Nissan Warns Sunderland Plant of Rising Costs

Nissan executive warns on future work for Sunderland plant amid rising costs for businesses in UK. A warning has been made over future work for Nissan’s Sunderland plant, despite the factory announcing its highest number of new apprentices.

The automotive giant has announced 140 apprenticeship positions in a variety of roles, winning praise from a Government Minister and saying the roles are an investment in the “talent of the future”. But the company’s chief operating officer Ashwani Gupta has sounded a note of caution over future work at Sunderland, saying that rising business costs in the UK could affect the decision on where it made future models of the Juke and Qashqai.

Nissan has invested hundreds of millions of pounds into the Sunderland plant in recent years, opening a new production line and committing to a major plan to build electric vehicles in the North East.

But Mr Gupta told the BBC that the company “needed to have the economics to justify it” before it committed to producing new models at Sunderland ahead of other factories in different parts of the world. Nissan has this week signed up to a new model of its alliance with Renault, giving it access to more than 40 manufacturing plants around the world. Competition for automotive jobs between countries is heating up, with the US offering big incentives to car makers to site their plants in America, while the EU is also thought to be lining up sweeteners.

Mr Gupta’s intervention is not unusual for Nissan or him personally. After the Brexit referendum he warned that a no-deal exit from the EU would be bad for the firm, only to say in early 2021 that the last-gasp deal agreed by Boris Johnson’s Government had made the UK a good place to make cars.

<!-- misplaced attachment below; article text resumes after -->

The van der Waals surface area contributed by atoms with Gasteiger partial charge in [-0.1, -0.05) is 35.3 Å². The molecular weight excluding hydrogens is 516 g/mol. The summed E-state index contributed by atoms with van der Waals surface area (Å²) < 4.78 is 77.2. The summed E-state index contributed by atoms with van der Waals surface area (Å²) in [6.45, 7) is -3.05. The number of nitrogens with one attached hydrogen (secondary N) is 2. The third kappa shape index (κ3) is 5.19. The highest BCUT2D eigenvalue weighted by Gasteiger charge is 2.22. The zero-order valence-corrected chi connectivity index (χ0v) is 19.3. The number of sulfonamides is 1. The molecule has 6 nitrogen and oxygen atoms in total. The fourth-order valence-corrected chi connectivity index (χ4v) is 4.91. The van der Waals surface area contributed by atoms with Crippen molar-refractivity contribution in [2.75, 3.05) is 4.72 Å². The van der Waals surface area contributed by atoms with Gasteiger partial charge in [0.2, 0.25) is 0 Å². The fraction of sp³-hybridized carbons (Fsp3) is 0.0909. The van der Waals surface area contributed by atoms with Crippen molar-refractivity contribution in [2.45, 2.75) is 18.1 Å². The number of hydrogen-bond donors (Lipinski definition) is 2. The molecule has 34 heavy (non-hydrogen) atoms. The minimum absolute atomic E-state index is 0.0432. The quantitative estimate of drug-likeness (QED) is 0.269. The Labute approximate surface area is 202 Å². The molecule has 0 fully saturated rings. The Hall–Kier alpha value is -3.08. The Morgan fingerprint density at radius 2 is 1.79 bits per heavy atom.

The Sunderland plant has always had to beat off competition from other factories to win new models since its opening in 1986, generally winning out due to its high levels of efficiency. Locally, this week has seen the company announcing its new apprenticeship intake and plan for its future.

Alan Johnson, Nissan’s vice president for manufacturing at Sunderland, said: “There has never been a more exciting time to join our team. A place on our apprenticeship scheme brings an opportunity to progress within Nissan and to help shape our electrified future.”

The announcement has been praised by Apprenticeships and Skills Minister Robert Halfon, who visited the plant on Monday.

He said: “Nissan’s forward-looking investment in Sunderland is symbolic of the industrial power of the North East, and they have provided a ladder of opportunity to over 2,000 apprentices in the region so far. It is really pleasing to see the company back that up with this commitment to future talent.”

The announcement from Nissan came as the plant’s global corporation finalised details of its revised partnership with Renault group, which sees the companies equalising shareholdings at 15%, and Nissan taking a stake in Ampere, an electric vehicle and software company founded by Renault.

The Nissan-Renault alliance began in 1999, a time when the Japanese car maker was in tough financial straits. But recent disparities have caused friction, especially after Nissan became far more profitable than Renault. The alliance also includes smaller Japanese automaker Mitsubishi.

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